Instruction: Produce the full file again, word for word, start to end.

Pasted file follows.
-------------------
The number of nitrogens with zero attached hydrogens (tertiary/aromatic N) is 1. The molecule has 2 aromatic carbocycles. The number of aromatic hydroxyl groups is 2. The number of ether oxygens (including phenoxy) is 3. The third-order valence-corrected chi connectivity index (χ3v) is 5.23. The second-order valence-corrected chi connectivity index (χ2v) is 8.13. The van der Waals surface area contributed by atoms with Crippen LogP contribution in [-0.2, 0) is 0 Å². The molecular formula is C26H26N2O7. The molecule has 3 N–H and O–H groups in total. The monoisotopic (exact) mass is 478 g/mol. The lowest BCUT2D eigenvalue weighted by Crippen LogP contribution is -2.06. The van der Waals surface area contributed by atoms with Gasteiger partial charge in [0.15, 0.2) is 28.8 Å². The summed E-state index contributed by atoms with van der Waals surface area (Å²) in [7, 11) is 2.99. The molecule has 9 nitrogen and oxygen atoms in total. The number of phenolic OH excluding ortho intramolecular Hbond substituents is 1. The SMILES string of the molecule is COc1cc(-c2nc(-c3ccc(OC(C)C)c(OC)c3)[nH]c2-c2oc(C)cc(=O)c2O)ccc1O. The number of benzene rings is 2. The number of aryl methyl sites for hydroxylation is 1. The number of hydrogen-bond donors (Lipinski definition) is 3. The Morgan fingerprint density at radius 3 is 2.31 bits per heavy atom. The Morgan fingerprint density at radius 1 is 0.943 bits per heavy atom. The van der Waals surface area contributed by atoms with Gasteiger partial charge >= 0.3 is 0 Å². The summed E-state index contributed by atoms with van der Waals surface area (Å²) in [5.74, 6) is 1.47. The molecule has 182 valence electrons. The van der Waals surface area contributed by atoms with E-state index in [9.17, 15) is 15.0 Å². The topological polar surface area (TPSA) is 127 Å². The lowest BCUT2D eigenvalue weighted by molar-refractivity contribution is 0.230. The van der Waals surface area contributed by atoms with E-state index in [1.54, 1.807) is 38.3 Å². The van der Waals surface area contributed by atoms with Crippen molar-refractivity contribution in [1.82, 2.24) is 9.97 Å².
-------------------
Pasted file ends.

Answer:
The number of nitrogens with zero attached hydrogens (tertiary/aromatic N) is 1. The molecule has 2 aromatic carbocycles. The number of aromatic hydroxyl groups is 2. The number of ether oxygens (including phenoxy) is 3. The third-order valence-corrected chi connectivity index (χ3v) is 5.23. The second-order valence-corrected chi connectivity index (χ2v) is 8.13. The van der Waals surface area contributed by atoms with Crippen LogP contribution in [-0.2, 0) is 0 Å². The molecular formula is C26H26N2O7. The molecule has 3 N–H and O–H groups in total. The monoisotopic (exact) mass is 478 g/mol. The lowest BCUT2D eigenvalue weighted by Crippen LogP contribution is -2.06. The van der Waals surface area contributed by atoms with Gasteiger partial charge in [0.15, 0.2) is 28.8 Å². The summed E-state index contributed by atoms with van der Waals surface area (Å²) in [7, 11) is 2.99. The molecule has 9 nitrogen and oxygen atoms in total. The number of phenolic OH excluding ortho intramolecular Hbond substituents is 1. The SMILES string of the molecule is COc1cc(-c2nc(-c3ccc(OC(C)C)c(OC)c3)[nH]c2-c2oc(C)cc(=O)c2O)ccc1O. The number of benzene rings is 2. The number of aryl methyl sites for hydroxylation is 1. The number of hydrogen-bond donors (Lipinski definition) is 3. The Morgan fingerprint density at radius 3 is 2.31 bits per heavy atom. The Morgan fingerprint density at radius 1 is 0.943 bits per heavy atom. The van der Waals surface area contributed by atoms with Gasteiger partial charge >= 0.3 is 0 Å². The summed E-state index contributed by atoms with van der Waals surface area (Å²) in [5.74, 6) is 1.47. The molecule has 182 valence electrons. The van der Waals surface area contributed by atoms with E-state index in [9.17, 15) is 15.0 Å². The topological polar surface area (TPSA) is 127 Å². The lowest BCUT2D eigenvalue weighted by molar-refractivity contribution is 0.230. The van der Waals surface area contributed by atoms with E-state index in [1.54, 1.807) is 38.3 Å². The van der Waals surface area contributed by atoms with Crippen molar-refractivity contribution in [1.82, 2.24) is 9.97 Å².